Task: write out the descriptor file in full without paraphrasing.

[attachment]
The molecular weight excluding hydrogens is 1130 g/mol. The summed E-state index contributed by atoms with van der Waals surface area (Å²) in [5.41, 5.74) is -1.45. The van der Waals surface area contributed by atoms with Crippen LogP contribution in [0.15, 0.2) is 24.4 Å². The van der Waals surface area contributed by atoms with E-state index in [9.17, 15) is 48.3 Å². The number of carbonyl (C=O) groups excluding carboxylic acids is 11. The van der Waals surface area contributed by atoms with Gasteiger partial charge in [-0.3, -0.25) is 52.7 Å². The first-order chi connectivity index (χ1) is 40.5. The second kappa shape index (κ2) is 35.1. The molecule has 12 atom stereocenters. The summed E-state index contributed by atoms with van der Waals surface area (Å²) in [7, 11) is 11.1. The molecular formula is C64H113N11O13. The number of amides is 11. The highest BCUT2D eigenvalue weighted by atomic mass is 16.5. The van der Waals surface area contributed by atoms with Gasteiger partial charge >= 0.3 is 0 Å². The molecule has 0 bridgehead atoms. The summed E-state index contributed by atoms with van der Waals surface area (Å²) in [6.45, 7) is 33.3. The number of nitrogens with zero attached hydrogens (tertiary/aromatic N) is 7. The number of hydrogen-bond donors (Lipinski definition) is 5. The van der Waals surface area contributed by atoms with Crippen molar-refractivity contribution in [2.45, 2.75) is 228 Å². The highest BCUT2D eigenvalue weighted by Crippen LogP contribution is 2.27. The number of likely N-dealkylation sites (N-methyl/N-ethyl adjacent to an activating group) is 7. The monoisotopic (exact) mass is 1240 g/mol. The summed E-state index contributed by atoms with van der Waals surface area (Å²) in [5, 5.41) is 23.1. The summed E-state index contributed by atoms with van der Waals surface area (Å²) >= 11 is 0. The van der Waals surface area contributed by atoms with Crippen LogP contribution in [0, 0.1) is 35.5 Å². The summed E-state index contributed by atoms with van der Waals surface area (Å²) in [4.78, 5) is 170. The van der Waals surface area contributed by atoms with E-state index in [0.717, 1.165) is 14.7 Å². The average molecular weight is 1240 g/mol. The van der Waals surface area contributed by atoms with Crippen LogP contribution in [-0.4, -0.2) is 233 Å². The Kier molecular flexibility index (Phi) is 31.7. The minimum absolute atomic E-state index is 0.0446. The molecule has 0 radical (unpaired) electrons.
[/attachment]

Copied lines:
The molecular weight excluding hydrogens is 1130 g/mol. The summed E-state index contributed by atoms with van der Waals surface area (Å²) in [5.41, 5.74) is -1.45. The van der Waals surface area contributed by atoms with Crippen LogP contribution in [0.15, 0.2) is 24.4 Å². The van der Waals surface area contributed by atoms with E-state index in [9.17, 15) is 48.3 Å². The number of carbonyl (C=O) groups excluding carboxylic acids is 11. The van der Waals surface area contributed by atoms with Gasteiger partial charge in [-0.3, -0.25) is 52.7 Å². The first-order chi connectivity index (χ1) is 40.5. The second kappa shape index (κ2) is 35.1. The molecule has 12 atom stereocenters. The summed E-state index contributed by atoms with van der Waals surface area (Å²) in [7, 11) is 11.1. The molecular formula is C64H113N11O13. The number of amides is 11. The highest BCUT2D eigenvalue weighted by atomic mass is 16.5. The van der Waals surface area contributed by atoms with Gasteiger partial charge >= 0.3 is 0 Å². The molecule has 0 bridgehead atoms. The summed E-state index contributed by atoms with van der Waals surface area (Å²) in [6.45, 7) is 33.3. The number of nitrogens with zero attached hydrogens (tertiary/aromatic N) is 7. The number of hydrogen-bond donors (Lipinski definition) is 5. The van der Waals surface area contributed by atoms with Crippen molar-refractivity contribution in [2.45, 2.75) is 228 Å². The highest BCUT2D eigenvalue weighted by Crippen LogP contribution is 2.27. The number of likely N-dealkylation sites (N-methyl/N-ethyl adjacent to an activating group) is 7. The monoisotopic (exact) mass is 1240 g/mol. The summed E-state index contributed by atoms with van der Waals surface area (Å²) in [5, 5.41) is 23.1. The summed E-state index contributed by atoms with van der Waals surface area (Å²) >= 11 is 0. The van der Waals surface area contributed by atoms with Crippen LogP contribution in [0, 0.1) is 35.5 Å². The summed E-state index contributed by atoms with van der Waals surface area (Å²) in [4.78, 5) is 170. The van der Waals surface area contributed by atoms with E-state index in [0.717, 1.165) is 14.7 Å². The average molecular weight is 1240 g/mol. The van der Waals surface area contributed by atoms with Crippen LogP contribution in [-0.4, -0.2) is 233 Å². The Kier molecular flexibility index (Phi) is 31.7. The minimum absolute atomic E-state index is 0.0446. The molecule has 0 radical (unpaired) electrons.